Liver Iron Content by MRI at the start of hemodialysis


Liver Iron Content by MRI at the start of hemodialysis

Journal of Nephrology and Urology is an Open Access peer-reviewed publication that discusses current research and advancements in diagnosis and management of kidney disorders as well as related epidemiology, pathophysiology and molecular genetics.

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Intravenous iron therapy is increasingly used as part of the treatment of anemia in chronic kidney disease (CKD) and hemodialysis patients . Recent Magnetic Resonance Imaging (MRI) studies have shown that most maintenance hemodialysis patients receiving intravenous (IV) iron supplementation have moderate to severe hepatic iron overload, considered a reason for concern. It is unclear, however, how that hepatic overload develops, whether it is already present before iron therapy or hemodialysis start and why in the majority of patients undergoing hemodialysis, iron seems to be directly destined to the deposits with significant changes in ferritin levels, but without comparable changes in hemoglobin or transferrin saturation 

This study aims to contribute to clarifying those questions by analysing liver iron content (LIC) by MRI in a sample of patients at the start of maintenance hemodialysis, repeating LIC measurement 12 months later and exploring the determinants of iron overload.

Clinical data were collected, including demographic characteristics and history of previous transfusion, iron and erythropoesis stimulating agents (ESA) therapy in the last 36 months. Charlson comorbidity index (CCI) and body mass index (BMI) were calculated. In order to quantify alcohol consumption and identify active alcohol use disorders, patients were asked to complete confidentially AUDIT-C questionnaire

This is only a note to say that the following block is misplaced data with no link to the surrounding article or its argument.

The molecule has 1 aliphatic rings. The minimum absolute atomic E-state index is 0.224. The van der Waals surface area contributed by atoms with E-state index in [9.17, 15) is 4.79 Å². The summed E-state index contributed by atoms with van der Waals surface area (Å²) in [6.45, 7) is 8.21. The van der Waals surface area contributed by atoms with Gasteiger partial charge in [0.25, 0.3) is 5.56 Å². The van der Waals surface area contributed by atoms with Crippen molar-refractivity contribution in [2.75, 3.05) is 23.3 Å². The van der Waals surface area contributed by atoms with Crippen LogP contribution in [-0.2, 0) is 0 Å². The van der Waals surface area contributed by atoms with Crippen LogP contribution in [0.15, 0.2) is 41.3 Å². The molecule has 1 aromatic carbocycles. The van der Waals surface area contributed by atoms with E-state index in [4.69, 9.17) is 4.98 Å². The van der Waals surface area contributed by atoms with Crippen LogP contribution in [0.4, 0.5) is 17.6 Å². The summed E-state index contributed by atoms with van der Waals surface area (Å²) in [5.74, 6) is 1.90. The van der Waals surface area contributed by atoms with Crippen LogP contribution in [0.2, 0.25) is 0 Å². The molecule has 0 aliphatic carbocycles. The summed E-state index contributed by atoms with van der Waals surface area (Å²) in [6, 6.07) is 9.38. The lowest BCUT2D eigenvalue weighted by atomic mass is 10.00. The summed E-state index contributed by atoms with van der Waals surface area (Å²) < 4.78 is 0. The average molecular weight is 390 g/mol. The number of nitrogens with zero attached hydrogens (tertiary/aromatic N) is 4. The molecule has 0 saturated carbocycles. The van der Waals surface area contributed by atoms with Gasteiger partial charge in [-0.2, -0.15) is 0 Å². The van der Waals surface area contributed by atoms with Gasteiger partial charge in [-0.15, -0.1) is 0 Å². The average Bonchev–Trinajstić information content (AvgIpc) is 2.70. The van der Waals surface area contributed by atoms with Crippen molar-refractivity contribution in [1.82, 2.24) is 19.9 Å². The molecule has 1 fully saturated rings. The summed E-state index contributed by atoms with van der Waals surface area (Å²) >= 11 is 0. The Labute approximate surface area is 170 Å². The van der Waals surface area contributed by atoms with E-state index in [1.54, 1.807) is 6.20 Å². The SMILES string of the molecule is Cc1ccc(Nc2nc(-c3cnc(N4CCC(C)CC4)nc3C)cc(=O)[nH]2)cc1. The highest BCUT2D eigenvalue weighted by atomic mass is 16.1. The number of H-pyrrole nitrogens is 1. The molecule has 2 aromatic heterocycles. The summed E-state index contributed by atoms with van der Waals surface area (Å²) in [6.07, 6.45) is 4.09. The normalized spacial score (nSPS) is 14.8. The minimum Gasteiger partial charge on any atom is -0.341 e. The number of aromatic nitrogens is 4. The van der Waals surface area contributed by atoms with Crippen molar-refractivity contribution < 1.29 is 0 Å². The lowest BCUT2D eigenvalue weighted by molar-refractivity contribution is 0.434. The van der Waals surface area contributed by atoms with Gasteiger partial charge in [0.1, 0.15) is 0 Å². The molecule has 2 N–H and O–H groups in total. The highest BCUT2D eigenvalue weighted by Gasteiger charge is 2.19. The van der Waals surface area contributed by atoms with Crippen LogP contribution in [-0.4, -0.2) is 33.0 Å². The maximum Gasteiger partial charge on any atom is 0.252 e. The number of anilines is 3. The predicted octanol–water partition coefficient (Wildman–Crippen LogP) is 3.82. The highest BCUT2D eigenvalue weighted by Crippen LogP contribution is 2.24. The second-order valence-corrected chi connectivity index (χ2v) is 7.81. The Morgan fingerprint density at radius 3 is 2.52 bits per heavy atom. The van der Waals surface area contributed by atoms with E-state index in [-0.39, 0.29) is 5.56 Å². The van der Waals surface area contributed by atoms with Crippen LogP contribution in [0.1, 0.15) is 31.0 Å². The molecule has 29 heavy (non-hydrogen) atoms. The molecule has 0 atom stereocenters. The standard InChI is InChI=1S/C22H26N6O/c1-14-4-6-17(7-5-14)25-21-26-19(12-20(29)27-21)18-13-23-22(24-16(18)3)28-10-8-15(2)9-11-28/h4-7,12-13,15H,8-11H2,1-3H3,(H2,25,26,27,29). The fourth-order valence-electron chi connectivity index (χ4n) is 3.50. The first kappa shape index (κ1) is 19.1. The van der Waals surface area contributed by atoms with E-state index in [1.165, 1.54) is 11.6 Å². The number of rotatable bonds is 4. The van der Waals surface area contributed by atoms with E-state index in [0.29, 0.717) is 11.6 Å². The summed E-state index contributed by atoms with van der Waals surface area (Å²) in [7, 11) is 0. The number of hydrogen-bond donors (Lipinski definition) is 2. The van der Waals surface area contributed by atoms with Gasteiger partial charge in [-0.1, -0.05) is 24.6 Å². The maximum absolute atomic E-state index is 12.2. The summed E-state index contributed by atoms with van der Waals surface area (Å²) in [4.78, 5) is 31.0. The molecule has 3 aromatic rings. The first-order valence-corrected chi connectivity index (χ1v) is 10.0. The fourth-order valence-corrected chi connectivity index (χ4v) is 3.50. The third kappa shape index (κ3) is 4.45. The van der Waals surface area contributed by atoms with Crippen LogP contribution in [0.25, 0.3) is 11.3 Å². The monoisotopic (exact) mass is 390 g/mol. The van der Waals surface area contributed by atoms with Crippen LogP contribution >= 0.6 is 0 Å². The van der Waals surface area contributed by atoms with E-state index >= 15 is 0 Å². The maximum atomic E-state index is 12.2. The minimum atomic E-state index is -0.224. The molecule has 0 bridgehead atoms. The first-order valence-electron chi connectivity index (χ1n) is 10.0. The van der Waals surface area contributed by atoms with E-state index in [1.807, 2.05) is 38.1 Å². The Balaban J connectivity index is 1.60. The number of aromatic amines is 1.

Scans were reviewed in consensus by two dedicated radiologists, who were blinded for clinical data. Oval regions of interest were placed in 3 lobe liver regions and right and left paraspinous muscles, each with a minimum area of 50 mm2. Mean signal intensity values were inserted in the University of Rennes’ online worksheet to calculate LIC based on the Gandon’s algorithm. The upper limit of normal was set at 40 μmol/g. Values between 40 and 100 μmol/g were considered to represent mild iron overload, values between 101 and 200 μmol/g moderate iron overload; and values >200 μmol/g severe iron overload.

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Journal of Nephrology and Urology